Five Running Recovery Tips From Team GB Athletes
Get your recovery right if you want the maximum benefits from your training
Running can be hard. We assume that isn’t news to you, but what is often surprising is the fact that the part of running people often get wrong is actually the recovery, rather than the tough workouts.
“The run is just one part of what runners do,” says Barry Fudge, British Athletics’ head of endurance. “It’s important to run, but it’s also important to recover, because that’s when the adaptations happen.”
Fudge led a Q&A with Team GB track athletes Laura Muir, Charlie Grice, Kyle Langford and Ellie Baker at the launch of the Nike Joyride Run Flyknit (opens in new tab) running shoes in St Moritz, Switzerland. The topic at hand was running recovery, and these are the five top tips we gleaned from the pros to help ensure you’re getting yours right.
1. Your Recovery Starts As Soon As You Stop Running
It’s tempting to flop onto the sofa after a hard run, but you need to jump-start the recovery process before you can relax.
“I try to get in a protein shake as soon as I finish a hard session – within half an hour to start the recovery,” says Grice.
“I usually make my own smoothie and I’d have that straight afterwards, or sometimes even before my warm-down,” says Muir. “I do a ten- to 15-minute warm-down, have the smoothie and then I ice a lot of the time as well. A ten-minute ice bath, which is quite often just a bucket to my knee.”
2. Try A Contrast Shower
If the idea of sitting with your legs in a bucket of ice isn’t appealing, try mixing up the temperature of the water in your post-run shower to help with your recovery. This is something Baker does between rounds in a competition when she has to recover as quickly as possible for her next race.
“I do a minute cold, then a minute warm, three times. It helps flush the lactic [acid] out so you feel ready the next day to go again,” says Baker.
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3. Sleep, Sleep, Sleep
“Sleep is massive,” says Langford. “Sometimes after a big session, depending on how much coffee I’ve had, I might not sleep too great. In that case I make sure I definitely have a lie-in, or if I can’t do that because I have a session in the morning, after that session I’ll have a long nap.”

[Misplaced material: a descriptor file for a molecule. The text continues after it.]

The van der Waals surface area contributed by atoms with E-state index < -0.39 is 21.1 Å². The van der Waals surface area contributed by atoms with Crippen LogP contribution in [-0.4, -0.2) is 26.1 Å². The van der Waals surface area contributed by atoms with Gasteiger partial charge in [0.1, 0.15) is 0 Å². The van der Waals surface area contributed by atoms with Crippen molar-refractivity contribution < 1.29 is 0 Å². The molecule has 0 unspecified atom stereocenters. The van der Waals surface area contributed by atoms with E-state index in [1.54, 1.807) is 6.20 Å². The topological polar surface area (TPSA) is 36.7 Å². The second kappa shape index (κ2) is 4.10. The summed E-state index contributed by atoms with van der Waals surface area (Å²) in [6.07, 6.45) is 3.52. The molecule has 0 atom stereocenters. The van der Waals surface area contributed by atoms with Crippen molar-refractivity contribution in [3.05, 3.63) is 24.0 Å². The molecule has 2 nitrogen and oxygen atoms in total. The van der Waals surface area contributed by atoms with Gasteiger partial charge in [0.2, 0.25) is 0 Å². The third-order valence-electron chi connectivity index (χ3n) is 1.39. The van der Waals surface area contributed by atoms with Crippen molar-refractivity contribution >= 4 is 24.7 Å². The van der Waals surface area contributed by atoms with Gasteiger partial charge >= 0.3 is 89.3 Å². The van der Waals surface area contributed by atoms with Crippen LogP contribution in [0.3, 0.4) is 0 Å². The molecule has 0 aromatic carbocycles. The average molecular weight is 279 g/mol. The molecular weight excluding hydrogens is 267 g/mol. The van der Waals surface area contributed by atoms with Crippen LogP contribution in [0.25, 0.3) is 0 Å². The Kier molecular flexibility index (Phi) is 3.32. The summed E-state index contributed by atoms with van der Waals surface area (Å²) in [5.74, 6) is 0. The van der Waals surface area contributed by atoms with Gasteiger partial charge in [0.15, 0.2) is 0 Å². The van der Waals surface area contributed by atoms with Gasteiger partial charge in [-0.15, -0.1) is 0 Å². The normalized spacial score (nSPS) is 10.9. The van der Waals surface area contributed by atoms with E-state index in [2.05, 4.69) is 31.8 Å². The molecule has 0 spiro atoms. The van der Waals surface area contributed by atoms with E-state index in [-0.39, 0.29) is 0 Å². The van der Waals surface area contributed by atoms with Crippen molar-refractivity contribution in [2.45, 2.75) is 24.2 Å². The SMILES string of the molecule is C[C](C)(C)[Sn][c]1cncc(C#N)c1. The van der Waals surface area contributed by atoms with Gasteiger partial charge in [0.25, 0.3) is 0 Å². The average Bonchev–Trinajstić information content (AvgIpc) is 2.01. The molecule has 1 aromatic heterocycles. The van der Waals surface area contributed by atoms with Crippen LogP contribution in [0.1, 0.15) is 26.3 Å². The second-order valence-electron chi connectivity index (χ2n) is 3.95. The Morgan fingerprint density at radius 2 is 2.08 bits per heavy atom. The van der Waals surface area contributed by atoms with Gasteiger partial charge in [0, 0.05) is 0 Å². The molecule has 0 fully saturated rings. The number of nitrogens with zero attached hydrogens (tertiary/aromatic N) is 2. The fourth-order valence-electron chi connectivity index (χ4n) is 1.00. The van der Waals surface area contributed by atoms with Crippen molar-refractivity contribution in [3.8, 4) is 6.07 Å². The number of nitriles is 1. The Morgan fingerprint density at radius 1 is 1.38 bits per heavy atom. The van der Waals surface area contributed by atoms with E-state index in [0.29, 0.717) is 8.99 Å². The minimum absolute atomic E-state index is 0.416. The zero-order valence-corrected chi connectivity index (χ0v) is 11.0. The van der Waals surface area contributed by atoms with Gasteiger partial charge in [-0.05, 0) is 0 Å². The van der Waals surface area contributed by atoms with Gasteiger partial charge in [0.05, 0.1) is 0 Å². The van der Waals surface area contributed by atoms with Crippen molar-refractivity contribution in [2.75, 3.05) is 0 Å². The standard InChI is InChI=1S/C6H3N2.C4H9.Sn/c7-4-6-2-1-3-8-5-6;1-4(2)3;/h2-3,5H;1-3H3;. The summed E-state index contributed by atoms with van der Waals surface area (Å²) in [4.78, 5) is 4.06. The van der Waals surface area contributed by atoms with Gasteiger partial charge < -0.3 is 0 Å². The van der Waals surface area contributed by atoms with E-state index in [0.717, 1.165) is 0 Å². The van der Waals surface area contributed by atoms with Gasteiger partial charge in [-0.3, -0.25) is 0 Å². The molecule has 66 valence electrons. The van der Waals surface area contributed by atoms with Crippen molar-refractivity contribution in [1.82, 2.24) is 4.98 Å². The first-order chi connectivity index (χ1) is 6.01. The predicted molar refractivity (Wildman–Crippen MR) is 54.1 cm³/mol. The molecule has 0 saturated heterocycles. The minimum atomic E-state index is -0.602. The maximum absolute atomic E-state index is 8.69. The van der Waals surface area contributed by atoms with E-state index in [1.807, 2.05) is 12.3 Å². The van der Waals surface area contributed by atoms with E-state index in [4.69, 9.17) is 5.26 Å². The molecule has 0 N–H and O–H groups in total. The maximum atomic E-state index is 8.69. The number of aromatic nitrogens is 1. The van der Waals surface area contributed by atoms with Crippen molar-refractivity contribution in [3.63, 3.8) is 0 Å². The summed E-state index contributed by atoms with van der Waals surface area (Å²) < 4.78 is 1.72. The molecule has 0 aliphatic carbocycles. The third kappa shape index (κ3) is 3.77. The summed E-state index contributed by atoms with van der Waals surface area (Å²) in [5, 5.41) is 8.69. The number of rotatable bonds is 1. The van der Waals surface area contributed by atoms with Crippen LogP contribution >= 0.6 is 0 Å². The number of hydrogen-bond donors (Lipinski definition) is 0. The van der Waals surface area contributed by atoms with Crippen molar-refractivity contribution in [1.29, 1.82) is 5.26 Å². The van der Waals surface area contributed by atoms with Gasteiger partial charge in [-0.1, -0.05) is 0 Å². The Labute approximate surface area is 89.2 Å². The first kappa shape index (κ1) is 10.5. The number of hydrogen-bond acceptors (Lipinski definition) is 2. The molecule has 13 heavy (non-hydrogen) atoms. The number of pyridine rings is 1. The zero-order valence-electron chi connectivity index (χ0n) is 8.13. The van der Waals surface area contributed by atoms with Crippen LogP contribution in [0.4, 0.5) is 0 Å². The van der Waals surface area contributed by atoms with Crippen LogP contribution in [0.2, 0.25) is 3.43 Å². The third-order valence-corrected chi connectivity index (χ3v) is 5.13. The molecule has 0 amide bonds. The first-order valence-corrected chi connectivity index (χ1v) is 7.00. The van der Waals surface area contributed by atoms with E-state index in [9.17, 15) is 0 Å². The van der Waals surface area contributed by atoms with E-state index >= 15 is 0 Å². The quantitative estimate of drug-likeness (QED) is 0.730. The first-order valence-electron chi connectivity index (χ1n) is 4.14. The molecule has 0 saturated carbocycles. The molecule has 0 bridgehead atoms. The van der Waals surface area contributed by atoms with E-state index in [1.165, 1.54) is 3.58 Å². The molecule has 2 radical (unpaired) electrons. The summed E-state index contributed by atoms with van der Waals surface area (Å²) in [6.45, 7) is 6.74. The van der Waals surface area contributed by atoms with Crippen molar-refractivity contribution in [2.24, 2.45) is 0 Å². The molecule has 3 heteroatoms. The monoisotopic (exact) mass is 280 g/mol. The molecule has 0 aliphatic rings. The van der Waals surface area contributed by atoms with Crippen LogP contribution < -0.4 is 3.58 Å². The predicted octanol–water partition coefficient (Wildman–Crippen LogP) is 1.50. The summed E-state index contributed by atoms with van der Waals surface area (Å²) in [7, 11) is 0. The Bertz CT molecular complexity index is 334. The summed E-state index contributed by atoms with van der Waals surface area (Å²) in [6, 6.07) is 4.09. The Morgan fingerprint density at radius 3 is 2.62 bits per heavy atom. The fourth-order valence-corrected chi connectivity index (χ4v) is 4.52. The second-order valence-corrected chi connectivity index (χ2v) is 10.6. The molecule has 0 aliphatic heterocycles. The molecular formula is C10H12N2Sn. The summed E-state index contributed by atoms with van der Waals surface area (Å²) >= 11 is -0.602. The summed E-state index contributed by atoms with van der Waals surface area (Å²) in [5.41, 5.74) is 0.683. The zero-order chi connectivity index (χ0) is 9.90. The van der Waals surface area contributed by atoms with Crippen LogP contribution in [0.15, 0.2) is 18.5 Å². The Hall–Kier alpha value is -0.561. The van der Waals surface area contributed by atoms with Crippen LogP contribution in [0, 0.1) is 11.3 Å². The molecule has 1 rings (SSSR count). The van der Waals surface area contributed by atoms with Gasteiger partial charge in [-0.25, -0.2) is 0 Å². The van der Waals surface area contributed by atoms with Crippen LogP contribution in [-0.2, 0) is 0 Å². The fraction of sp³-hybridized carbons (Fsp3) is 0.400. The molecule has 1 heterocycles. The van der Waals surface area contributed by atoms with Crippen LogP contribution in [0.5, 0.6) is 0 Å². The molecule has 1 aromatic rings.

Assuming you work full-time you probably don’t have the option of a lie-in or an afternoon nap, which means it’s all about the rest you can get at night. An early bedtime might be the way to go if you’re finding that the fatigue is building up during your training plan.
“Getting eight hours a night is so important,” says Grice. “I think it’s something like if you get less than eight hours sleep you’re twice as likely to get injured.”
4. Pace Your Recovery Runs Right
A short, easy jog the day after a hard run can be just the ticket to get stiff muscles moving and help you recover, but it’s essential not to go too fast. You can run by feel if you’re sure you’re not going to overdo it, but using a heart rate monitor can make it easier to get your pacing right.
“I think heart rate [tracking] is good,” says Muir. “For that you need to have the data in advance, and have to know what your average heart rate is normally. It’s useful if you’re running in different places, because if you hit something like a hill, your heart rate is going to go up. You might be running slower but you’ll be working harder, so if I’m on a hill my watch will beep at me to slow down to get my heart rate back to normal.”
For your recovery runs you generally want to be in heart rate zone 2, at around 60% to 70% of your max heart rate. Most running watches will show you what zone you’re in and you can also set them to alert you if your heart rate gets too high, like Muir does.
5. You Don’t Need To Use Supplements
“We have a big push for people to eat real food,” says Fudge. “Things like protein shakes are convenient after a workout, but I think what you want is real food.”
As well as planning your meals to include the nutrients to support your training – healthy carbs, protein and plenty of veg – you can also make your own recovery shake out of easy-to-find ingredients you may already have in your kitchen, rather than buying specialised tubs of protein powder or other supplements. It’s a recipe we picked up from Muir.
“I usually make my own smoothie – milk, yogurt, banana and a bit of honey,” says Muir.
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Nick Harris-Fry is a journalist who has been covering health and fitness since 2015. Nick is an avid runner, covering 70-110km a week, which gives him ample opportunity to test a wide range of running shoes and running gear. He is also the chief tester for fitness trackers and running watches, treadmills and exercise bikes, and workout headphones.